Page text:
• Tier Two: Edmontonians earning up to 10% above the Low Income Cut Off 
  • Tier Three: Edmontonians earning between 11% and 25 % above the Low Income Cut Off

sliding scale model

 

In 2016, about 145,000 Edmontonians were eligible for the Leisure Access Program.  Under this model, approximately 197,700 people will be eligible for the program. This will also benefit the Group Leisure Access program that provides leisure passes to social service agencies who can then distribute at their discretion to individual citizens who may not be able to complete the application process for any number of reasons. In 2015, 261 social agencies participated, resulting in 9,100 additional low income patrons visiting recreation facilities. As part of the sliding scale fee model to increase citizen access, Administration will be evaluating how the Group Leisure Access Program can be made more effective in reaching those that need it most.

As mentioned above, changes to the Leisure Access Program will be implemented this June. The transit pass program was already planned to start in September 2017. After analyzing the proposed changes to the Leisure Access Program, there are numerous complexities for structuring a sliding scale for transit users so Edmonton Transit Service will be looking at recommendations from the Transit Strategy, further collaboration with Citizen Services and additional engagement with the City of Calgary in terms of lessons learned from its sliding scale implementation. They will then bring back a report to committee in early 2018 to provide an update on the Transit pass program which will include analysis of extending the program beyond 2018 and a recommended approach on how best to integrate the sliding scale model ahead of the 2019-2022 operating and capital budget deliberations.  I think it’s important to note that Tier 3 (income 11-25% above the cut-off) will be cost neutral due to the increased number of monthly passes purchased.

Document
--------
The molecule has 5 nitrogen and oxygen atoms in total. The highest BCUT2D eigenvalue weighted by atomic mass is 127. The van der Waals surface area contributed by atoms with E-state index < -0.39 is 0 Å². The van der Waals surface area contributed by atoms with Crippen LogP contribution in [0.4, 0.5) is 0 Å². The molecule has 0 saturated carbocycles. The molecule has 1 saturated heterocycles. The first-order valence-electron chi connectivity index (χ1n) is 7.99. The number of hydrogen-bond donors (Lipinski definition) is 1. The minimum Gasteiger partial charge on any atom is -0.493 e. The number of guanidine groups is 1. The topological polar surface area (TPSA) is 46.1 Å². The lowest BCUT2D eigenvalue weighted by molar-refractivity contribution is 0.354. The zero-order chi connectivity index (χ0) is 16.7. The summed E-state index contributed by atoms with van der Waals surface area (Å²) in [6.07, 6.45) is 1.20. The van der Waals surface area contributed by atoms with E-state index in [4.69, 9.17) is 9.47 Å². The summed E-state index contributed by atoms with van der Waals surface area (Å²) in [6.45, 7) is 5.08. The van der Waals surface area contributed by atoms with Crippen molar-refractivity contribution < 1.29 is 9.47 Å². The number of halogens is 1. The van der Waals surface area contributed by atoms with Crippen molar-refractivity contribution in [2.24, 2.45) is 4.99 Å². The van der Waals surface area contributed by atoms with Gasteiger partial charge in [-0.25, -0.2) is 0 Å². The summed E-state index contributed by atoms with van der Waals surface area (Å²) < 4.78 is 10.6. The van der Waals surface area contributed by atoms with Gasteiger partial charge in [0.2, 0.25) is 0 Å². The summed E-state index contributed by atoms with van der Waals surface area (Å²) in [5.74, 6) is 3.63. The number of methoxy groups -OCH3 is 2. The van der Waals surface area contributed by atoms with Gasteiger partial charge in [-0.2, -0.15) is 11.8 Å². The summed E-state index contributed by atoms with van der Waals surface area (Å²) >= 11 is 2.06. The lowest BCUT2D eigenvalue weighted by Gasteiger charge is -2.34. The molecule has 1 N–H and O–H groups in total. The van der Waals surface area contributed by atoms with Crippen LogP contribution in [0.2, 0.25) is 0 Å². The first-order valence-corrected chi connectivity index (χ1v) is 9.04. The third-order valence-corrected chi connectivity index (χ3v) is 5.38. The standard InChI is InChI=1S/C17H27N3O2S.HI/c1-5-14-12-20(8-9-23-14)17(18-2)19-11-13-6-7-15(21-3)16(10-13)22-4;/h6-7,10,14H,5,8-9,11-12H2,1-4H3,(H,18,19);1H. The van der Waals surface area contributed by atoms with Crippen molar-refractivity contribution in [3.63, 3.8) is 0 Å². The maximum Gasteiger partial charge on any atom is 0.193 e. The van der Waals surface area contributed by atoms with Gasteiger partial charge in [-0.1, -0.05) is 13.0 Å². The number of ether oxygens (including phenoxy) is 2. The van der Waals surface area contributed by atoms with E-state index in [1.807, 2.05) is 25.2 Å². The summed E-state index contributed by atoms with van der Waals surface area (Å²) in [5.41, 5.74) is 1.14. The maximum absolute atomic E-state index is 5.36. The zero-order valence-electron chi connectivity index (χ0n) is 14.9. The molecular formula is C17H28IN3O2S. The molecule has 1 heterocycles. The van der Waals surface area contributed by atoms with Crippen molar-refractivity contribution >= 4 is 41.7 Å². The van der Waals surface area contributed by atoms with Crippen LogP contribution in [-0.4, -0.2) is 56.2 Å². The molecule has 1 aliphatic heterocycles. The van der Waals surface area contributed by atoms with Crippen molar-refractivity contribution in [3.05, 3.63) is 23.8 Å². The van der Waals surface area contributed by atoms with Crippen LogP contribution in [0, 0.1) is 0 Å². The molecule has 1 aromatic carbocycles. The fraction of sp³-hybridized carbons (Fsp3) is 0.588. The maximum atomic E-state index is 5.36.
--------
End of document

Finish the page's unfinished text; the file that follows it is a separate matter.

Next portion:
I am pleased with the results of the report and look forward to seeing it begin in the coming months. This will result in more Edmontonians being able to access our rec centres and remove barriers to applying for the subsidies. I am also delighted to see that the City will be exploring additional income-based subsidy programs within the City based on learnings from this first phase of the low income sliding scale model implementation. June of 2018 will see a one year performance review of the model that will give us a good indication of the viability and success of the program. Apart from the City of Calgary’s implementation of a sliding scale model for transit users, Edmonton would be the first major city to introduce this model for various fair entry programs offered by the city. This new approach to accessing important services will make a big difference for those working their way out of poverty and supports the great work done already being completed through the EndPovertyEdmonton Strategy.

 

 

Co-Authored by A. Knack and K. Machin